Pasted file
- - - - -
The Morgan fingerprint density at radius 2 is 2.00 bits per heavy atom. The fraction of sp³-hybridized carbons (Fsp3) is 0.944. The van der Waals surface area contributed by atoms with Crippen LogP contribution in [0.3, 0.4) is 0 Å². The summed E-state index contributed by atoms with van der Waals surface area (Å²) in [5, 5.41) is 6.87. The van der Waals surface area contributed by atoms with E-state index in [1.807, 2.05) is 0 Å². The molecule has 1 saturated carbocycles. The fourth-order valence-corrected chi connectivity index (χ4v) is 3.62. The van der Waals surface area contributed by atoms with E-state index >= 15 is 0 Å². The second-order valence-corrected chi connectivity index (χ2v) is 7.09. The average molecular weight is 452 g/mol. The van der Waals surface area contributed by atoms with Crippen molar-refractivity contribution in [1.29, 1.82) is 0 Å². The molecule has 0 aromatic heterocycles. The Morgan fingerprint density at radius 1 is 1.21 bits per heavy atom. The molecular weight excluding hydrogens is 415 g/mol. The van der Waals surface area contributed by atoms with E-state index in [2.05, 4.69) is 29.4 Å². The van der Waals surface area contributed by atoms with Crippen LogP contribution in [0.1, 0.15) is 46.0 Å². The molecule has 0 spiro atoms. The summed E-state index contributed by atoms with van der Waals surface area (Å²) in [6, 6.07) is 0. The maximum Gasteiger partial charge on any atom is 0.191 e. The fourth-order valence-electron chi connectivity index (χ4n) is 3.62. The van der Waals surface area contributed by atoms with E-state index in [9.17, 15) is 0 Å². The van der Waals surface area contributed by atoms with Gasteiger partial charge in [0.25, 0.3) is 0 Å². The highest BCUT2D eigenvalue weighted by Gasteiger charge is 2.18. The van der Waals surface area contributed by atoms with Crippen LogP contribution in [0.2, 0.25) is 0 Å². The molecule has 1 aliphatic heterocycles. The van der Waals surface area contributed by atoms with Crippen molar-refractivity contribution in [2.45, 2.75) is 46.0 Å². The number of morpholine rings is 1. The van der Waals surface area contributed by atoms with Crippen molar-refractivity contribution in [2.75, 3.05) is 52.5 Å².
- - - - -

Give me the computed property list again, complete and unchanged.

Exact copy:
The Morgan fingerprint density at radius 2 is 2.00 bits per heavy atom. The fraction of sp³-hybridized carbons (Fsp3) is 0.944. The van der Waals surface area contributed by atoms with Crippen LogP contribution in [0.3, 0.4) is 0 Å². The summed E-state index contributed by atoms with van der Waals surface area (Å²) in [5, 5.41) is 6.87. The van der Waals surface area contributed by atoms with E-state index in [1.807, 2.05) is 0 Å². The molecule has 1 saturated carbocycles. The fourth-order valence-corrected chi connectivity index (χ4v) is 3.62. The van der Waals surface area contributed by atoms with E-state index >= 15 is 0 Å². The second-order valence-corrected chi connectivity index (χ2v) is 7.09. The average molecular weight is 452 g/mol. The van der Waals surface area contributed by atoms with Crippen molar-refractivity contribution in [1.29, 1.82) is 0 Å². The molecule has 0 aromatic heterocycles. The Morgan fingerprint density at radius 1 is 1.21 bits per heavy atom. The molecular weight excluding hydrogens is 415 g/mol. The van der Waals surface area contributed by atoms with E-state index in [2.05, 4.69) is 29.4 Å². The van der Waals surface area contributed by atoms with Crippen LogP contribution in [0.1, 0.15) is 46.0 Å². The molecule has 0 spiro atoms. The summed E-state index contributed by atoms with van der Waals surface area (Å²) in [6, 6.07) is 0. The maximum Gasteiger partial charge on any atom is 0.191 e. The fourth-order valence-electron chi connectivity index (χ4n) is 3.62. The van der Waals surface area contributed by atoms with E-state index in [9.17, 15) is 0 Å². The van der Waals surface area contributed by atoms with Gasteiger partial charge in [0.25, 0.3) is 0 Å². The highest BCUT2D eigenvalue weighted by Gasteiger charge is 2.18. The van der Waals surface area contributed by atoms with Crippen LogP contribution in [0.2, 0.25) is 0 Å². The molecule has 1 aliphatic heterocycles. The van der Waals surface area contributed by atoms with Crippen molar-refractivity contribution in [2.45, 2.75) is 46.0 Å². The number of morpholine rings is 1. The van der Waals surface area contributed by atoms with Crippen molar-refractivity contribution in [2.75, 3.05) is 52.5 Å².